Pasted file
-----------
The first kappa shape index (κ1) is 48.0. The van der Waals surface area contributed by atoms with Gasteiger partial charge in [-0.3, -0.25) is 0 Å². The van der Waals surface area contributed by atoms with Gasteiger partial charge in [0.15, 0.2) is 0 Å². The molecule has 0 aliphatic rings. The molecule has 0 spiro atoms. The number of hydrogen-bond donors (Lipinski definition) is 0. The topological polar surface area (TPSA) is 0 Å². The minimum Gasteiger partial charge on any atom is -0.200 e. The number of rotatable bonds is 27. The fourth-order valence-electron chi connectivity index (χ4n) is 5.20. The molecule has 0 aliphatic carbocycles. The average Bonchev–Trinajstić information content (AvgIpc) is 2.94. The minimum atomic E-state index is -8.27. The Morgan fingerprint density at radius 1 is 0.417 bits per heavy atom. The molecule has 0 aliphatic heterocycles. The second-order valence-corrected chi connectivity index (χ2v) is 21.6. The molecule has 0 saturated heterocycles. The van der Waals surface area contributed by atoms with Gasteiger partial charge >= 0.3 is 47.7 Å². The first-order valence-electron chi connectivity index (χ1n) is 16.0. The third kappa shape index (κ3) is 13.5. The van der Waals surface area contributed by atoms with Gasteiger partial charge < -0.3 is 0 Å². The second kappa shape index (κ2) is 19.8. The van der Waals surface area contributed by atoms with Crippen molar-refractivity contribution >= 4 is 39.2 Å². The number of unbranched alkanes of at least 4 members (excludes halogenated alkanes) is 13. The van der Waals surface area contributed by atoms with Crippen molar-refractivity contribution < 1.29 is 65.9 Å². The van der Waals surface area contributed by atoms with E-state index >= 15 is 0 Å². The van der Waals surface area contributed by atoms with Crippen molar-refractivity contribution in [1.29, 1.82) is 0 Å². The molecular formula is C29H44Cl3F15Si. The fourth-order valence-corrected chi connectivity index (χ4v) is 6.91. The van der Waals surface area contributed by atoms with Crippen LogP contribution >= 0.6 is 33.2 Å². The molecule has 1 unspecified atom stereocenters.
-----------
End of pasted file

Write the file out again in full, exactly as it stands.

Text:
The first kappa shape index (κ1) is 48.0. The van der Waals surface area contributed by atoms with Gasteiger partial charge in [-0.3, -0.25) is 0 Å². The van der Waals surface area contributed by atoms with Gasteiger partial charge in [0.15, 0.2) is 0 Å². The molecule has 0 aliphatic rings. The molecule has 0 spiro atoms. The number of hydrogen-bond donors (Lipinski definition) is 0. The topological polar surface area (TPSA) is 0 Å². The minimum Gasteiger partial charge on any atom is -0.200 e. The number of rotatable bonds is 27. The fourth-order valence-electron chi connectivity index (χ4n) is 5.20. The molecule has 0 aliphatic carbocycles. The average Bonchev–Trinajstić information content (AvgIpc) is 2.94. The minimum atomic E-state index is -8.27. The Morgan fingerprint density at radius 1 is 0.417 bits per heavy atom. The molecule has 0 aliphatic heterocycles. The second-order valence-corrected chi connectivity index (χ2v) is 21.6. The molecule has 0 saturated heterocycles. The van der Waals surface area contributed by atoms with Gasteiger partial charge >= 0.3 is 47.7 Å². The first-order valence-electron chi connectivity index (χ1n) is 16.0. The third kappa shape index (κ3) is 13.5. The van der Waals surface area contributed by atoms with Gasteiger partial charge < -0.3 is 0 Å². The second kappa shape index (κ2) is 19.8. The van der Waals surface area contributed by atoms with Crippen molar-refractivity contribution >= 4 is 39.2 Å². The number of unbranched alkanes of at least 4 members (excludes halogenated alkanes) is 13. The van der Waals surface area contributed by atoms with Crippen molar-refractivity contribution < 1.29 is 65.9 Å². The van der Waals surface area contributed by atoms with E-state index >= 15 is 0 Å². The van der Waals surface area contributed by atoms with Crippen molar-refractivity contribution in [1.29, 1.82) is 0 Å². The molecular formula is C29H44Cl3F15Si. The fourth-order valence-corrected chi connectivity index (χ4v) is 6.91. The van der Waals surface area contributed by atoms with Crippen LogP contribution >= 0.6 is 33.2 Å². The molecule has 1 unspecified atom stereocenters.